An Improper Derailment Chapter 6

ostrich-502124_1280

Chapter 6
Where Mary departs her sister’s home.

Get up to date with Chapter 5
or start the serial from the beginning here.

Mary pulled on her gloves. Her hat was already pinned in place. With every single one of Janey’s tears, another steel rod metaphorically lashed to Mary’s spine. It was going to hurt if she stood up any straighter.

“I’ll never see you again,” Janey wailed.

Mary cooly looked at her sister. She wanted nothing more than to dissolve and collapse to the floor holding her sister and dearest confidant close. But the way Janey chose to carry on was beginning to grind on Mary’s last nerve. Besides, she refused to arrive at the station and have that dreadful Marshall Hunt catch any hint of evidence that she had been crying.

She was distraught enough as it was, yet somehow bettering that man gave her strength.

“You said that at your wedding in San Francisco before Charles whisked you back here to the bosom of his family. And look, I came for such a wonderfully prolonged visit. Once we have children we shall see each other again. We are family dear sister. And by rail, it really isn’t that taxing or difficult of a journey. No more covered wagons.” She was surprised she hadn’t completed her tidy little speech with a ‘tsk, tsk now.’

“You will write to me every day.” Janey pleaded.

“I will document every step of my journey. Dear Janey, you really must stop crying. You will get me started and then where will we be? You know I cannot possibly go out in public with pink-rimmed eyes and sniffling nose.”

She turned her attention to Charles. The man positively had the same good-humored cast about his visage as if they were discussing shares in the Superior Holdings Company or a tea war in China. She would never share her innermost thoughts, but she did sincerely believe that Charles was more than just a hint dim-witted.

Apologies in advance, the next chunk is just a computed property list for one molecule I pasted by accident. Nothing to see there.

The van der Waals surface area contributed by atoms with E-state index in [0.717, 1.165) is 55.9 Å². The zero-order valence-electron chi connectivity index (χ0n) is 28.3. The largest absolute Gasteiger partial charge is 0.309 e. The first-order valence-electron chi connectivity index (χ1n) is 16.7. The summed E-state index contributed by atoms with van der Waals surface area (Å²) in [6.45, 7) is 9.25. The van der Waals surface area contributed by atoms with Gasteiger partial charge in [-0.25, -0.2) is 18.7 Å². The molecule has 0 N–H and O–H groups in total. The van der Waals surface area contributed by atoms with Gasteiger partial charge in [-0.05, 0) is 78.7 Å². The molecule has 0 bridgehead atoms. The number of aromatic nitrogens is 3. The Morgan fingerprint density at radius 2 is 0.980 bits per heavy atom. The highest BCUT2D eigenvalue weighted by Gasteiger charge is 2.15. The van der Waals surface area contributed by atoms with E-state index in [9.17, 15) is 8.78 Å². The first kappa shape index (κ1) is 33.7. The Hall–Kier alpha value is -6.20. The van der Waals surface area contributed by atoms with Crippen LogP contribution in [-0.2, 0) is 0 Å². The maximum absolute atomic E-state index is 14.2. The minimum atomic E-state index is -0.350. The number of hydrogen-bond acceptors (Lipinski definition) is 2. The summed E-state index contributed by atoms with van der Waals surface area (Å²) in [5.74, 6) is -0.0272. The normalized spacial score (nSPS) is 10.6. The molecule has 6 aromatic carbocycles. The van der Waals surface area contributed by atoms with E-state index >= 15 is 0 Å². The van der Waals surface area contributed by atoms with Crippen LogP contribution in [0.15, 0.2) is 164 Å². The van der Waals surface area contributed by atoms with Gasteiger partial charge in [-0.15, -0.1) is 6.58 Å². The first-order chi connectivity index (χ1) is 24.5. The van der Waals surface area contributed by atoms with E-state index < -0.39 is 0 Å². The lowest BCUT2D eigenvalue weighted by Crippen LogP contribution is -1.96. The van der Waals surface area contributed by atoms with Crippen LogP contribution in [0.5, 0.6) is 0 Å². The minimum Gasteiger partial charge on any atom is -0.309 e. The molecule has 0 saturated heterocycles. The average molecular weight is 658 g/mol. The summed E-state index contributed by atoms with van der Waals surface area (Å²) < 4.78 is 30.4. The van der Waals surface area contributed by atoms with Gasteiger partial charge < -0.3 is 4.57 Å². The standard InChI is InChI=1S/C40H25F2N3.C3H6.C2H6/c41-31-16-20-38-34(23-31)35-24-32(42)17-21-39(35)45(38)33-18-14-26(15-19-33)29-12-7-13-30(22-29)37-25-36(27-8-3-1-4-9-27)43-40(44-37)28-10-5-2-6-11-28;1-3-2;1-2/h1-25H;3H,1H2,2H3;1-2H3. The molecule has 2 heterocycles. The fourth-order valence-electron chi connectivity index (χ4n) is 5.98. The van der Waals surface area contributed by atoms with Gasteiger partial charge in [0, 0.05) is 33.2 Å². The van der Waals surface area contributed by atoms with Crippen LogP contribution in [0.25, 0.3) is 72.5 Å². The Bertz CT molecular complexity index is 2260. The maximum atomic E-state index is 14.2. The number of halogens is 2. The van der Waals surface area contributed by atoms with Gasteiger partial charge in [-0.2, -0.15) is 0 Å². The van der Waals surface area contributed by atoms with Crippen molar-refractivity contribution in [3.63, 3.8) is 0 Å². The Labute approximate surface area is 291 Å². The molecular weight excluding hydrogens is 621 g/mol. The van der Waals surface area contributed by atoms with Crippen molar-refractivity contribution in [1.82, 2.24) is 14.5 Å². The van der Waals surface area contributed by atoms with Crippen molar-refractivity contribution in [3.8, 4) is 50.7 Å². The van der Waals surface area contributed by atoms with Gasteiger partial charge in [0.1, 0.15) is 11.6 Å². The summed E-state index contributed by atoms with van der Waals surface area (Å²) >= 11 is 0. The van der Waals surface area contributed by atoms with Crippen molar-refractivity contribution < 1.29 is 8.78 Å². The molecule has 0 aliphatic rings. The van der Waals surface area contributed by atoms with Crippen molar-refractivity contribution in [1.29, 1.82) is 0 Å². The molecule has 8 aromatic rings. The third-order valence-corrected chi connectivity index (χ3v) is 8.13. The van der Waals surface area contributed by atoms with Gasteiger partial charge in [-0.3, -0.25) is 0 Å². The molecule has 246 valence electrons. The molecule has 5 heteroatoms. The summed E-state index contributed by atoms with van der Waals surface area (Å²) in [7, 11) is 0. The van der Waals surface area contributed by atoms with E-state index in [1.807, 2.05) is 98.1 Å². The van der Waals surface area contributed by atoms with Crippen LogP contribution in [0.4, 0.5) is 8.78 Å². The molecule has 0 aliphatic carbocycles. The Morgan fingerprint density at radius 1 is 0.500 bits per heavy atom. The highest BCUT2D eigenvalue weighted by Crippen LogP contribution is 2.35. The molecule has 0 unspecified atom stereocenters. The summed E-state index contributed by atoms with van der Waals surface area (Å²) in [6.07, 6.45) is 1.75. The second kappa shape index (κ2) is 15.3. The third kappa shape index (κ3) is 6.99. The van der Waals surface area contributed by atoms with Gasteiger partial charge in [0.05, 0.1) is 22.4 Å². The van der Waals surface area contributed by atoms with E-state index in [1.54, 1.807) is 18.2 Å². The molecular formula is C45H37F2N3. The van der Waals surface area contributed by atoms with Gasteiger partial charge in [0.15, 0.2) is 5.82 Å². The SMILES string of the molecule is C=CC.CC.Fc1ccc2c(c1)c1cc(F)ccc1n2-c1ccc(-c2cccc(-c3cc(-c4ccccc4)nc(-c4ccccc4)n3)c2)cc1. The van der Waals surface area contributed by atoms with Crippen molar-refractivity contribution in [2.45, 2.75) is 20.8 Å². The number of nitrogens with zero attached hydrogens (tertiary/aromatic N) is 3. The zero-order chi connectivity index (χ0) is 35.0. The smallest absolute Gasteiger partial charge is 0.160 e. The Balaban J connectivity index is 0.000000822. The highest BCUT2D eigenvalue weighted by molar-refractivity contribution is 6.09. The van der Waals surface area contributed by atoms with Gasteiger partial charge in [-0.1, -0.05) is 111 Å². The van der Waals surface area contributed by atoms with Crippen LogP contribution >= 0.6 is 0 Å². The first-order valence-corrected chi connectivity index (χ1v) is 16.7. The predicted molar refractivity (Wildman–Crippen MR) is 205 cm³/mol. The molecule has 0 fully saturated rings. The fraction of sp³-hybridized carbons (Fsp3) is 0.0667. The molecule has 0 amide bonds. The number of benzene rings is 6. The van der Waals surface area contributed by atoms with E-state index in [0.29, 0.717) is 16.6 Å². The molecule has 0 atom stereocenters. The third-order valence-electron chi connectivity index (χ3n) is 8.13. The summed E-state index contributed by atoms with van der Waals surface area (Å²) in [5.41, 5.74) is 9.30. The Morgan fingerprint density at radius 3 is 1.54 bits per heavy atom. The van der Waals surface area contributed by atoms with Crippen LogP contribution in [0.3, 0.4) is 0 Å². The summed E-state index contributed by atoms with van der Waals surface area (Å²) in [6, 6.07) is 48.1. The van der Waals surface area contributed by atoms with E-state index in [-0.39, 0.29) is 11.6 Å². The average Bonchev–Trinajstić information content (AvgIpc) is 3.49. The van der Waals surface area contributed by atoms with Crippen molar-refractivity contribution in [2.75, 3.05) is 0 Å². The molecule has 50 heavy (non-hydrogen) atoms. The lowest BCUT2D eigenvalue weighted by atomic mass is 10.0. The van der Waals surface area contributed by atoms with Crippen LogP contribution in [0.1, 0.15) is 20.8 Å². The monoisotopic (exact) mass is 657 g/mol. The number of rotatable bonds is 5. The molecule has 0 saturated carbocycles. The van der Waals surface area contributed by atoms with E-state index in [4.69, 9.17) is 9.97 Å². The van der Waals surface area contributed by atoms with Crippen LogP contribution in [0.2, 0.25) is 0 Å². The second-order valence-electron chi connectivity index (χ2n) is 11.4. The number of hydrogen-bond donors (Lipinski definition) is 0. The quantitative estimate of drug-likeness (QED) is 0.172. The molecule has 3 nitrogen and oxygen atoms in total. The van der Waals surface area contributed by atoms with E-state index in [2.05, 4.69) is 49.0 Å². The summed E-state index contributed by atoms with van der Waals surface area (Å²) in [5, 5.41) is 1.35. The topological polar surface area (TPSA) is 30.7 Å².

“Thank you for hosting me, Charles. And for making such lovely introductions to your friends. Please pass my regards on to Mr. Peterson. I regret the way we left things. It had rather been a taxing afternoon. I rather hope my situation does not, how would he say it? Put a wrench in the works for your friendship.”

After all Pythagorus Peterson had been about to make a proposal, Mary was certain of it. And had that dreaded telegraph from her interfering old grandfather not shown up, she would have been in a position to accept and marry into one of the wealthiest families in Chicago. In the United States even.

Oh, she hoped Grandfather knew what he had tossed a wrench into. She was sure to give him an earful the second she debarked from the rattley, smelly train she was confined to for the next several days.

“I dare say it had been. I’m sure Py will understand fully. There are some decisions a man shouldn’t delay in making.” Charles positively chuckled.

“Are you sure we can’t accompany you to the station?” Janey sniffed.

“There’s no time dear sister. Besides, you would feel positively awful if someone should see you making a fuss.” The sisters had been raised never to be seen making a fuss. They were allowed to wallow all they wanted, but never where they might be seen by anyone of social ranking. It was bad enough Janey was carrying on where the help could see.

Mary turned and nodded her head ever so slightly to Henrietta the maid, and Barclay the butler. “Thank you for your help during my stay.” While not expected, Mary found it to be quite rude to not thank the help occasionally.

“It’s been a pleasure miss. Safe travels,” Henrietta said. That last comment may have been a little too familiar. Maybe thanking the help didn’t need to happen. Mary scrunched up her face as she contemplated this new concept.

“Your bags have been sent on to the station. Everything has been arranged for your arrival,” the butler said. That was more like it. A proper interaction.

“Looks like your carriage has arrived,” Charles announced.

Another earth-shattering wail escaped from Janey’s lips. The poor dear would have to spend the rest of the day in her chambers recovering. Mary felt moisture form at the corner of her eye. Her sister really was taking this all to heart so extremely.

“I do hate goodbyes.” She wrapped her fragile willed sister in a firm embrace and squeezed. She didn’t want to go either. Chicago was so much more exciting than home. And Janey was here.

She broke off the hug and dabbed at her eyes.

“Well then.” She nodded at Barclay indicating he could open the door.
She stepped onto the porch and hid her disappointment behind a grimace.